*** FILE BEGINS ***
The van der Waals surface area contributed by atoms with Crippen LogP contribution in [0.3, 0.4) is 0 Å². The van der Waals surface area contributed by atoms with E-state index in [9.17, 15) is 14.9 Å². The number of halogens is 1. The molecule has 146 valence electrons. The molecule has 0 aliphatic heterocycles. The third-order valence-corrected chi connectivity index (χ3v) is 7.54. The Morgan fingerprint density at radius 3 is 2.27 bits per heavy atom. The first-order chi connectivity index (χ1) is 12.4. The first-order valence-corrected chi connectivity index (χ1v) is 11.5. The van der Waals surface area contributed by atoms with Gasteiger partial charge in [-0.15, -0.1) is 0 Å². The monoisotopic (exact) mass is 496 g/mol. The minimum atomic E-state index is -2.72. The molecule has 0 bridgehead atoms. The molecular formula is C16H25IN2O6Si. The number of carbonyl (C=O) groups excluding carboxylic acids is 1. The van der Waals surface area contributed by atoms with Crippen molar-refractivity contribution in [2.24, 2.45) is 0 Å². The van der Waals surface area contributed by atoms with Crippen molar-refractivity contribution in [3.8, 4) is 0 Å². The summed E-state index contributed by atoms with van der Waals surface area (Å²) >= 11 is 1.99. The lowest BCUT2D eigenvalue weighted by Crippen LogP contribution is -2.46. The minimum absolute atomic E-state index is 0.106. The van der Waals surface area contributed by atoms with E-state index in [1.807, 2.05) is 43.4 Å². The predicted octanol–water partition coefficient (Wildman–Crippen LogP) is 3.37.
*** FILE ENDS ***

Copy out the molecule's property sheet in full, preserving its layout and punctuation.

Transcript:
The van der Waals surface area contributed by atoms with Crippen LogP contribution in [0.3, 0.4) is 0 Å². The van der Waals surface area contributed by atoms with E-state index in [9.17, 15) is 14.9 Å². The number of halogens is 1. The molecule has 146 valence electrons. The molecule has 0 aliphatic heterocycles. The third-order valence-corrected chi connectivity index (χ3v) is 7.54. The Morgan fingerprint density at radius 3 is 2.27 bits per heavy atom. The first-order chi connectivity index (χ1) is 12.4. The first-order valence-corrected chi connectivity index (χ1v) is 11.5. The van der Waals surface area contributed by atoms with Gasteiger partial charge in [-0.15, -0.1) is 0 Å². The monoisotopic (exact) mass is 496 g/mol. The minimum atomic E-state index is -2.72. The molecule has 0 bridgehead atoms. The molecular formula is C16H25IN2O6Si. The number of carbonyl (C=O) groups excluding carboxylic acids is 1. The van der Waals surface area contributed by atoms with Crippen molar-refractivity contribution in [2.24, 2.45) is 0 Å². The van der Waals surface area contributed by atoms with Crippen molar-refractivity contribution in [3.8, 4) is 0 Å². The summed E-state index contributed by atoms with van der Waals surface area (Å²) >= 11 is 1.99. The lowest BCUT2D eigenvalue weighted by Crippen LogP contribution is -2.46. The minimum absolute atomic E-state index is 0.106. The van der Waals surface area contributed by atoms with E-state index in [1.807, 2.05) is 43.4 Å². The predicted octanol–water partition coefficient (Wildman–Crippen LogP) is 3.37.